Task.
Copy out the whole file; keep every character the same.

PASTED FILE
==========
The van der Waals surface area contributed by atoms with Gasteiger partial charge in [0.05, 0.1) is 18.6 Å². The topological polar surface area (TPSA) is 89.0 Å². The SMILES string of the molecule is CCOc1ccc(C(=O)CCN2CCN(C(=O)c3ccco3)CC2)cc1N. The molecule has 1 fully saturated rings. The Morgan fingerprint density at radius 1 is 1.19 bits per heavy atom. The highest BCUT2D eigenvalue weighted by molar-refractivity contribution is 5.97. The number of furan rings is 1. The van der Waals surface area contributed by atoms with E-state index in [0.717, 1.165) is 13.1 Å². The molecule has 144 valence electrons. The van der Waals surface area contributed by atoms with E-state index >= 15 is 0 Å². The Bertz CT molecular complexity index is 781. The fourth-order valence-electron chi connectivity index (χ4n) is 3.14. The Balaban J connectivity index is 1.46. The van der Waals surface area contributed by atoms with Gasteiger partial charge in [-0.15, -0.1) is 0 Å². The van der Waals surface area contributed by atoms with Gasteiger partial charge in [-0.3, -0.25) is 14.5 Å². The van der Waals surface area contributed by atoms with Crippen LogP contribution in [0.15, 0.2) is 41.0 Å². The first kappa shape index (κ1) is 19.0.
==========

The van der Waals surface area contributed by atoms with Gasteiger partial charge in [0.05, 0.1) is 18.6 Å². The topological polar surface area (TPSA) is 89.0 Å². The SMILES string of the molecule is CCOc1ccc(C(=O)CCN2CCN(C(=O)c3ccco3)CC2)cc1N. The molecule has 1 fully saturated rings. The Morgan fingerprint density at radius 1 is 1.19 bits per heavy atom. The highest BCUT2D eigenvalue weighted by molar-refractivity contribution is 5.97. The number of furan rings is 1. The van der Waals surface area contributed by atoms with E-state index in [0.717, 1.165) is 13.1 Å². The molecule has 144 valence electrons. The van der Waals surface area contributed by atoms with E-state index >= 15 is 0 Å². The Bertz CT molecular complexity index is 781. The fourth-order valence-electron chi connectivity index (χ4n) is 3.14. The Balaban J connectivity index is 1.46. The van der Waals surface area contributed by atoms with Gasteiger partial charge in [-0.15, -0.1) is 0 Å². The van der Waals surface area contributed by atoms with Gasteiger partial charge in [-0.3, -0.25) is 14.5 Å². The van der Waals surface area contributed by atoms with Crippen LogP contribution in [0.15, 0.2) is 41.0 Å². The first kappa shape index (κ1) is 19.0.